It is time to admire Microsoft for out-of-band patching
In a recent blog update as part of a look forward to the Black Hat Conference, Microsoft Security Response Center (MSRC) director Mike Reavey commented on its latest work to address vulnerabilities in its software.
He commented that ‘some will say that we take too long to fix our vulnerabilities', especially with memories of the Windows Help and Support Center vulnerability that was left unpatched for almost a month until July's Patch Tuesday.
Reavey said: “It isn't all about time-to-fix. Our chief priority with respect to security updates is to minimise disruption to our customers and to help protect them from online criminal attackers. These customers own and operate a diverse ecosystem of nearly a billion systems worldwide.
“It's humbling to think about the responsibility this entails and yet we embrace the challenge. Even in the face of that, our overall track record shows the window of vulnerability is being reduced and we have additional plans to improve.”
He said that the MSRC receives more than 100,000 email messages per year, almost 275 per day or 11 per hour, which is filtered down to approximately 1,000 legitimate investigations per year.
Once a vulnerability has been confirmed, he said that a comprehensive examination is undertaken to ensure that the reported vulnerability is addressed and any other vulnerabilities that might exist in related code are identified and addressed, and that no new vulnerabilities or bugs are introduced during this process.
So why does Microsoft not commit itself to fixed timelines?
Reavey said: “Because it is important to consider the overall customer risk when focusing on updating software for security issues. Most security updates released by the MSRC will be rapidly deployed to hundreds of millions of systems worldwide helping to protect customers from attacks in a very short timeframe, and the software being updated is being used by hundreds of thousands of applications on all sorts of hardware in all sorts of scenarios.
“So it is imperative that the update has been rigorously engineered and tested in order to avoid creating any type of disruption to these systems. During this time, the MSRC monitors for signs that the vulnerability, or variants, are being used in active attacks.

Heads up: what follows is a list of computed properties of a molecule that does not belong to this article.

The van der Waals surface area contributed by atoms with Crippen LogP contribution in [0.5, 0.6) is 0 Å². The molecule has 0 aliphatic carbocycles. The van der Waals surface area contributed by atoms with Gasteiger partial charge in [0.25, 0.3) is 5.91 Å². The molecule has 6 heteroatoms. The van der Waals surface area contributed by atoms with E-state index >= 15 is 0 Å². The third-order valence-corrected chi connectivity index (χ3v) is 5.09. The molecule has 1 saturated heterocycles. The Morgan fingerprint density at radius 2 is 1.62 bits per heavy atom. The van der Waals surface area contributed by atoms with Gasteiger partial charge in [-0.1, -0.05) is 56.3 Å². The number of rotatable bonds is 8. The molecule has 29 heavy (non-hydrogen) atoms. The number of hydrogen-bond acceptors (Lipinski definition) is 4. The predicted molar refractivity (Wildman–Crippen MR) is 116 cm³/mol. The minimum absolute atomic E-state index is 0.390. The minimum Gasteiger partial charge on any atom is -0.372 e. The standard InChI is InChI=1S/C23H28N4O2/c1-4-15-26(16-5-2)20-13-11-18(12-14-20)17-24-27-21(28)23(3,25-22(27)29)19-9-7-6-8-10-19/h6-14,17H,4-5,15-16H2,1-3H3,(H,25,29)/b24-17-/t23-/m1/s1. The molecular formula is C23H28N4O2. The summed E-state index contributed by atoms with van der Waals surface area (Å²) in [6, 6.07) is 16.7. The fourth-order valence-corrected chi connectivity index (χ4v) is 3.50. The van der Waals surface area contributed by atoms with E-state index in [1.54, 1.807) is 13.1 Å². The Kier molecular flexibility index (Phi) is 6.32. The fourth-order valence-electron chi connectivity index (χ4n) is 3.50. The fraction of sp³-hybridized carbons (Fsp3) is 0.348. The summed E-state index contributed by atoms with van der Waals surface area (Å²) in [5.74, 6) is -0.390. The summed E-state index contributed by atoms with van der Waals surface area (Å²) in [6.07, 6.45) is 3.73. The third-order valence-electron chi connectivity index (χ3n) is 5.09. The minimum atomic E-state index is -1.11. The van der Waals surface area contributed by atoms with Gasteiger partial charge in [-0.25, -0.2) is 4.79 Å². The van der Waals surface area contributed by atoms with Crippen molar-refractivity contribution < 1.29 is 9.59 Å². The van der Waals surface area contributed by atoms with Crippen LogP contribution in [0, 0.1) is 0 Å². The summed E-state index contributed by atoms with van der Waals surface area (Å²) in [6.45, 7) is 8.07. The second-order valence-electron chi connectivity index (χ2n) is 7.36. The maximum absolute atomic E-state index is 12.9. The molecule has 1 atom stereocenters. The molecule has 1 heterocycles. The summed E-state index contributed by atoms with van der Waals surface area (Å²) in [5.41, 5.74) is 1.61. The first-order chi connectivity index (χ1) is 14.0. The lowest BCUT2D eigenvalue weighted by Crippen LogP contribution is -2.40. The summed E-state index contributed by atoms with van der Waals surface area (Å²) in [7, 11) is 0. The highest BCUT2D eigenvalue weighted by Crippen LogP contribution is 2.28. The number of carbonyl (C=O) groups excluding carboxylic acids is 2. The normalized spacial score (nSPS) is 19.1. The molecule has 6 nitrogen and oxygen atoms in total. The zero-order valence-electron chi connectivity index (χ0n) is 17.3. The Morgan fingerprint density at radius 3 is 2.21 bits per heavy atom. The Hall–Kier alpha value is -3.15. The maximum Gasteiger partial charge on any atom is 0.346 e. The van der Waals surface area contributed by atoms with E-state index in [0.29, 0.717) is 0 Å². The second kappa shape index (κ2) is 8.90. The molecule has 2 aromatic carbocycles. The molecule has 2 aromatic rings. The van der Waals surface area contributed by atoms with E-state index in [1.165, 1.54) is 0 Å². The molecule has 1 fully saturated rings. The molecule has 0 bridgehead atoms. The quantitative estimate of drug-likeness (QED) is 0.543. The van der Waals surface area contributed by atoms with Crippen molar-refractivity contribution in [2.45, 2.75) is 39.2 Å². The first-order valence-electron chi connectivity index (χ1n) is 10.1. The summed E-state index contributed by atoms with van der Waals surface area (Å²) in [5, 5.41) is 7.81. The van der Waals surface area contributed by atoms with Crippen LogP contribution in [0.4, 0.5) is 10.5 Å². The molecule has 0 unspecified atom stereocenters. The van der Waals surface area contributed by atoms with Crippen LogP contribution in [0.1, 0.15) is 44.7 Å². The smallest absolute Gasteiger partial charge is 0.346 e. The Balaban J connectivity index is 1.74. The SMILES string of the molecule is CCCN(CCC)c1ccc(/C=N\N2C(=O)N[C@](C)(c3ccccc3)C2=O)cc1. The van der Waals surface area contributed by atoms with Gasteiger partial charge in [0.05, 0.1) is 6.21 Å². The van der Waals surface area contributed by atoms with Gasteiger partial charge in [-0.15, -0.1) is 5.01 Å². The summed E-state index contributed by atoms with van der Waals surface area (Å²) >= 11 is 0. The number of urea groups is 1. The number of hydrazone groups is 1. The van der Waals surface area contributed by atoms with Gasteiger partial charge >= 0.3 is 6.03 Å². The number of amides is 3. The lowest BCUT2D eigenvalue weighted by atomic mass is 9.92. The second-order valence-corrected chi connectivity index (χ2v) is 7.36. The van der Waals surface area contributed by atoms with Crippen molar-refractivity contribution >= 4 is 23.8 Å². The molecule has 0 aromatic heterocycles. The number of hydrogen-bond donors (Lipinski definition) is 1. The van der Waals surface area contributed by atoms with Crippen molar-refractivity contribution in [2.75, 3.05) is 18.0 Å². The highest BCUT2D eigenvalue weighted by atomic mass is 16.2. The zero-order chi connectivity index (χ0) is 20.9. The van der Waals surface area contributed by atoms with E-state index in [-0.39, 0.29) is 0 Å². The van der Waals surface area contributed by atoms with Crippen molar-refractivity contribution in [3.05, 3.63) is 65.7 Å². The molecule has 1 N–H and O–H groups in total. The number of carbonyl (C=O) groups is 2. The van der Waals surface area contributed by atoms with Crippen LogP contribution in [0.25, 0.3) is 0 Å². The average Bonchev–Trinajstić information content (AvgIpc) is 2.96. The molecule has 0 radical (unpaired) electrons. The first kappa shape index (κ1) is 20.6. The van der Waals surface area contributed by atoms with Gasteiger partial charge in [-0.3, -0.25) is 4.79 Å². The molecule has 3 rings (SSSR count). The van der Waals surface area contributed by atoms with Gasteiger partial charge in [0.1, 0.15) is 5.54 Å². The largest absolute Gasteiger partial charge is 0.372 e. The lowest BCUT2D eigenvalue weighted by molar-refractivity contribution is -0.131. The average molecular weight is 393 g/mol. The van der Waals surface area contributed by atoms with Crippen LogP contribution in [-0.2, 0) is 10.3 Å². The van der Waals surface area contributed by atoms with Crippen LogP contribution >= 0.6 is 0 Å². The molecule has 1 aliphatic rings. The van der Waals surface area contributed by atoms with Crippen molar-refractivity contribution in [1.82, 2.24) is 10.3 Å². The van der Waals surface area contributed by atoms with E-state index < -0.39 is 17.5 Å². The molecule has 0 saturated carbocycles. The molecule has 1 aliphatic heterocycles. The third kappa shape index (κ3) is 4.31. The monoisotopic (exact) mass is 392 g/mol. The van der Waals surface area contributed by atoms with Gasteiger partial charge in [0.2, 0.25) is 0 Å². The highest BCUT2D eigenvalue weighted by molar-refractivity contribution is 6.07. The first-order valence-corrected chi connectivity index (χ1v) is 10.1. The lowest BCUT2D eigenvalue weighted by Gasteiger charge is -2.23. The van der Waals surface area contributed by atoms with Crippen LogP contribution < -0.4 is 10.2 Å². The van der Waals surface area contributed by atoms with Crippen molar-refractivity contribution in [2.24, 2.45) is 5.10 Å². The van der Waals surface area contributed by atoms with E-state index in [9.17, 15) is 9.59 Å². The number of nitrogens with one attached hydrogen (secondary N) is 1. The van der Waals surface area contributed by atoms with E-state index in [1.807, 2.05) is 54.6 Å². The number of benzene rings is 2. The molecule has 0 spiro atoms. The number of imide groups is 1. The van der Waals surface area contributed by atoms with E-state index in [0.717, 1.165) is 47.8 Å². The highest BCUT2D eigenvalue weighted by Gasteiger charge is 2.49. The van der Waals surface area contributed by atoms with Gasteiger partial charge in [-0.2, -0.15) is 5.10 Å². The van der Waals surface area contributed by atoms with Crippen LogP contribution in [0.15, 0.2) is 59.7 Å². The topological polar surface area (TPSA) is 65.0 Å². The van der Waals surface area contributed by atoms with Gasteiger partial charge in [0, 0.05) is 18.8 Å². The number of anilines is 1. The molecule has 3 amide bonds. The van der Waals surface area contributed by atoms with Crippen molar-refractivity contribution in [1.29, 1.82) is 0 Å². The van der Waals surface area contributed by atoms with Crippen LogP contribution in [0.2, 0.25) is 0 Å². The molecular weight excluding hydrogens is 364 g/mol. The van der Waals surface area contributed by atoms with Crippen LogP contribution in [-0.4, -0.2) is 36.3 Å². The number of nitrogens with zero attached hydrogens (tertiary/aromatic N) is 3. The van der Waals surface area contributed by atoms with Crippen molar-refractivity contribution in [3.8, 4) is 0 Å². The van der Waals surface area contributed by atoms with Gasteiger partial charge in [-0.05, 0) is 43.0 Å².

“The MSRC does this by using comprehensive telemetry systems, as well as data and information provided by customers and partners around the world and the rest of the industry. This approach helps Microsoft balance between the potential urgency of releasing an update for a particular vulnerability and ensuring high confidence that the update will address the vulnerability, all of its variants and maintain the functionality and stability that customers expect from the affected products.”
He said that for the majority of issues it is able to release high quality and comprehensive security updates to customers well before any indication of attacks, and well before they are disclosed publicly. However, there are exceptions. In some cases attacks happen so the MRSC has to compress testing to release updates quickly. Also, when there are attacks, it releases workarounds in days that can block these attacks even without the updates. Usually these take the form of a 'fix-it' that can protect customers with one click or be easily deployed throughout the enterprise.
Pointing to the active template library vulnerability that was disclosed at last year's Black Hat Conference, Reavey said that it took over a year to coordinate that release, and in the end, even the finders themselves understood and commented that with the complexity involved, taking over a year was not unreasonable.
He said: “When seemingly simple security issues, such as a memory corruption bug, affect multiple different products, the coordination and calibration can drive longer timelines so no product, or customers of those products are left behind.
“There have been cases that are such deep architectural changes that they can take multiple years to fully resolve or may not be able to be resolved in some of our older products. Usually these issues result from new threats emerging that product designs or assumptions couldn't anticipate. Changing those assumptions for products that have been in market for several years does take time and coordination so customers and applications can work effectively with them.”
He concluded by claiming that focusing on resolving security issues has, and will always be a priority for the MSRC and it will continue to work to improve its processes, but it must always strike a balance between timeliness and quality.
Even though vulnerabilities are disclosed and often with little time given to the MSRC to create, test and release a patch, the actions of the centre are admirable and I rarely hear criticism of its processes. While exploits are increasing with strength and depth, I think it is time to appreciate what sort of a task the MSRC is really up against, and welcome the patches when they are released.